UConn, We Can’t

Feisty Georgetown Gives Top-Ranked Connecticut a Scare But Falls Short

By Sean P. Flynn Hoya Staff Writer

Georgetown’s men’s basketball team has proved that it can play with the big boys, but they still can’t find a way to beat them.

In an exciting, physical, well-played game at MCI Center Monday night, No. 1 Connecticut overcame a second-half deficit to defeat a feisty Georgetown squad, 78-71.

Huskies star forward Richard Hamilton led all scorers with 27 points, despite strong defense from Georgetown’s guards and swingmen, mainly Nat Burton and Daymond Jackson. The Hoyas also bore down on Connecticut sophomore guard Kahlid El-Amin, who was held to seven points on 3-for-8 shooting and left the game late with a pulled right hamstring.

But when Georgetown’s shooting failed in the end, Connecticut’s talent and consistency – especially on the free-throw line – came through. Hamilton was 10-for-13 from the free-throw line, while junior forward Kevin Freeman hit all 10 of his charity shots.

“We were five minutes away from winning,” said senior guard Daymond Jackson. “We could have beaten them – we just didn’t play the full 40 minutes.”

“In the second half, every time we made mistakes on defense they took advantage of it,” Georgetown Head Coach Craig Esherick said. “Every time we fouled them, both Freeman and Hamilton made their free throws.”

For Esherick and the Hoyas, it was their third close loss against a ranked team in a week. The Hoyas are now 9-10 overall. In Big East play, the Hoyas are 2-8, 11th place in front of Pittsburgh and Boston College.

“The close losses kind of hurt,” Burton said. “But we have to build from it.”

Still, the Hoyas got some encouraging performances from several players. Senior swingman Trez Kilpatrick scored 15 points, his season high, showing confidence driving to the basket, dribbling up the floor and from long range. He also grabbed a team-high 10 rebounds. Burton had another high-quality game on defense agasinst an all-Big East-candidate opponent, this time Hamilton. On offense Burton was the Hoyas’ strongest shooter, making 7 of 14 shots and grabbing five rebounds.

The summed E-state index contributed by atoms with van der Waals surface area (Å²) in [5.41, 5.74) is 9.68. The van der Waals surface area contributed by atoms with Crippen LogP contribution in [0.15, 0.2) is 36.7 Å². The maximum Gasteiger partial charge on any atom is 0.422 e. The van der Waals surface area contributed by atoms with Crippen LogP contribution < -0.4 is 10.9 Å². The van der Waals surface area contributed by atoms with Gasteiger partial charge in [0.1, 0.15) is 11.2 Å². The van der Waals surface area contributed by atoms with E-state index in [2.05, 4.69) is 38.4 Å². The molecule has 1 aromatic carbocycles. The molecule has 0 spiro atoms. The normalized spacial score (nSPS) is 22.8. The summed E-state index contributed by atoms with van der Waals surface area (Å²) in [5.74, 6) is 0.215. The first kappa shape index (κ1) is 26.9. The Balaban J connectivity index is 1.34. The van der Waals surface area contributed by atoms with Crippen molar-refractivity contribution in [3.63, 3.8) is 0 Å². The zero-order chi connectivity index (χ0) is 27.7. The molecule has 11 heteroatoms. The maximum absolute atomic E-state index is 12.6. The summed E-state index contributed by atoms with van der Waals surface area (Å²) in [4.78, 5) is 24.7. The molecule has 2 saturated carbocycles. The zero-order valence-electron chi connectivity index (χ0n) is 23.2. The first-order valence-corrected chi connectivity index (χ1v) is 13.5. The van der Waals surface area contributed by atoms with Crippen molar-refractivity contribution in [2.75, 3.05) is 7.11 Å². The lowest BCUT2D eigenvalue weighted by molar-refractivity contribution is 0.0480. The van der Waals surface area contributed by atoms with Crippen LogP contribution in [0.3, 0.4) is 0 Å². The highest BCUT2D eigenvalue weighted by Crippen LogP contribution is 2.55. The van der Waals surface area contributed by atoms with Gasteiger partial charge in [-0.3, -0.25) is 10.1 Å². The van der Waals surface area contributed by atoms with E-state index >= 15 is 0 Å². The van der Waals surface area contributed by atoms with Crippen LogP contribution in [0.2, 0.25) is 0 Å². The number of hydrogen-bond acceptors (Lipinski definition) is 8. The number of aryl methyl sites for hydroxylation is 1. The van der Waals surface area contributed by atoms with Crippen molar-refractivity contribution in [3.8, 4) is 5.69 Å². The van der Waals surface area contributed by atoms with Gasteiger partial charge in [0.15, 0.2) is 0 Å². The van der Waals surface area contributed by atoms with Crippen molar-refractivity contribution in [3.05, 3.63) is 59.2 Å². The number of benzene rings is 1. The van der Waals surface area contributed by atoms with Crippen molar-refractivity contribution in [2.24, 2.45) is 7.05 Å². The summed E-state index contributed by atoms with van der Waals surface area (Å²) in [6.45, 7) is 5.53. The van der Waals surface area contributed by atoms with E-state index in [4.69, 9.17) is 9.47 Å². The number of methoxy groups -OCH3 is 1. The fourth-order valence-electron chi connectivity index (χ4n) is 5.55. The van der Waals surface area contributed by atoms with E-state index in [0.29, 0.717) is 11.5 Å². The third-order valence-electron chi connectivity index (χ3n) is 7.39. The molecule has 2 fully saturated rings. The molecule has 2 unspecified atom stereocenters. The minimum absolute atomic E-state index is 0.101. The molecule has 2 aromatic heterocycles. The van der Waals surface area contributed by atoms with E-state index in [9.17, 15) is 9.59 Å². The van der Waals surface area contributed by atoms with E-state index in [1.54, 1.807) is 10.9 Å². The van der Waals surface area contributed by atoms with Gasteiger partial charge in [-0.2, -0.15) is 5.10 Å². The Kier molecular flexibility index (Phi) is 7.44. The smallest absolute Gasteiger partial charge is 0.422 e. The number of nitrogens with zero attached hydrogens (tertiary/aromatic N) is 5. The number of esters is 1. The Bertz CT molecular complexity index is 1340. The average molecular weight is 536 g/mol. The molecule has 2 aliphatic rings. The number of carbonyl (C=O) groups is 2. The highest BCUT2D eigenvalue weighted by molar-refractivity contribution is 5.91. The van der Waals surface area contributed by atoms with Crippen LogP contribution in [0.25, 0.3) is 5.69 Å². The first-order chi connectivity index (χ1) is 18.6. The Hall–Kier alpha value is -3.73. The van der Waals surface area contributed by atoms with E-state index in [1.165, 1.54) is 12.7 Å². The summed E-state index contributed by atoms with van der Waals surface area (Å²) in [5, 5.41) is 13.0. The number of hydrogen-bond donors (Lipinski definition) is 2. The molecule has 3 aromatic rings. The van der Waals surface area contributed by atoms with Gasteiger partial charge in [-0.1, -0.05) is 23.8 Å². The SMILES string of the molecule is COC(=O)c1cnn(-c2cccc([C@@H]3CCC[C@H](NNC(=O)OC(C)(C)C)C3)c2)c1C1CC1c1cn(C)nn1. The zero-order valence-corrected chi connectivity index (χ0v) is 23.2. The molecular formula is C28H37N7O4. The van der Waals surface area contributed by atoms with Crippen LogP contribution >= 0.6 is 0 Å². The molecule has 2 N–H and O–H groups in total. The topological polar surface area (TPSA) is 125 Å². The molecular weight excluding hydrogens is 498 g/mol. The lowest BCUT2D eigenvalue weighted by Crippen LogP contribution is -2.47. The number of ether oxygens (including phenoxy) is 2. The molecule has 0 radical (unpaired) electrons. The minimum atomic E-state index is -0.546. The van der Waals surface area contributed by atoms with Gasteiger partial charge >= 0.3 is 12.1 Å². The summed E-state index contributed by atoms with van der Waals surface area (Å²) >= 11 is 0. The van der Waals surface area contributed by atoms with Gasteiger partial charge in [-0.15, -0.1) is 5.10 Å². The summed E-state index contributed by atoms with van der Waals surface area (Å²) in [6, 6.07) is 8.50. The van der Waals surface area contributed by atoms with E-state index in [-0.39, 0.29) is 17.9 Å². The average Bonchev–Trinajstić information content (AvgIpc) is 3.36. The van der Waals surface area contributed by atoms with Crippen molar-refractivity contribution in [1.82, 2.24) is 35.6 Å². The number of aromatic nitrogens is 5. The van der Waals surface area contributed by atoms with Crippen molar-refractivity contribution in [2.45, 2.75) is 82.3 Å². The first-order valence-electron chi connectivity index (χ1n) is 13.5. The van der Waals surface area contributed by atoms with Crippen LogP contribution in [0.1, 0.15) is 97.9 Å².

For the first 30 minutes of the game, Georgetown energized its raucous home crowd of 15,964 – who honored Esherick by wearing fake mustaches – with unrelenting defense to steal the momentum from Connecticut, who jumped to a six-point lead 10 minutes into game, and by hitting big shots, especially late in the first half.

“I thought we did a great job to start the game by being active on defense and also looking to fast break,” Esherick said. “We made some deep shots and that got us going and gave us some confidence.”

The Huskies had a lead as big as six in the first half, but the pesky Hoyas fought back using a defense that rarely gave the Huskies open shots.

After the teams traded shots for much of the half, Perry drained another three-pointer to give the Hoyas a 39-37 lead with less than two minutes left. Connecticut missed all its shots in the last after that, getting only two free throws from Hamilton, and a Jackson layup off a Trez Kilpatrick inbounds pass gave Georgetown a 44-39 lead heading into halftime.

While all the momentum was in the Hoyas’ corner, the Huskies say they weren’t worried.

“Halftime was probably the most calm speech I’ve given,” said Connecticut Head Coach Jim Calhoun, whose Huskies are now 18-0. “I said we’re in a little bit of a jam. We can’t make a shot. They’re overplaying us in everything. We just need a little poise.”

In the second half, Georgetown kept the momentum early, but the Huskies poise let them take control when the Hoyas began to slip.

The Georgetown defense kept Connecticut floundering for the first seven minutes, and the clutch baskets continued. A Joe Touomou three-pointer with just under 14 minutes left put the Hoyas up five. But when the Hoyas’ shooting, which was 45 percent in the first half, cooled off, the Huskies capitalized with 80 percent free-throw shooting.

The Hoyas stayed within two possessions of the lead until late. El-Amin was left open for a three with 2:36 left giving the Huskies an eight-point advantage the Hoyas couldn’t overcome.

“We are definitely getting better,” Esherick said. “I personally don’t believe in moral victories, but I’m not disappointed. We’re playing well.”


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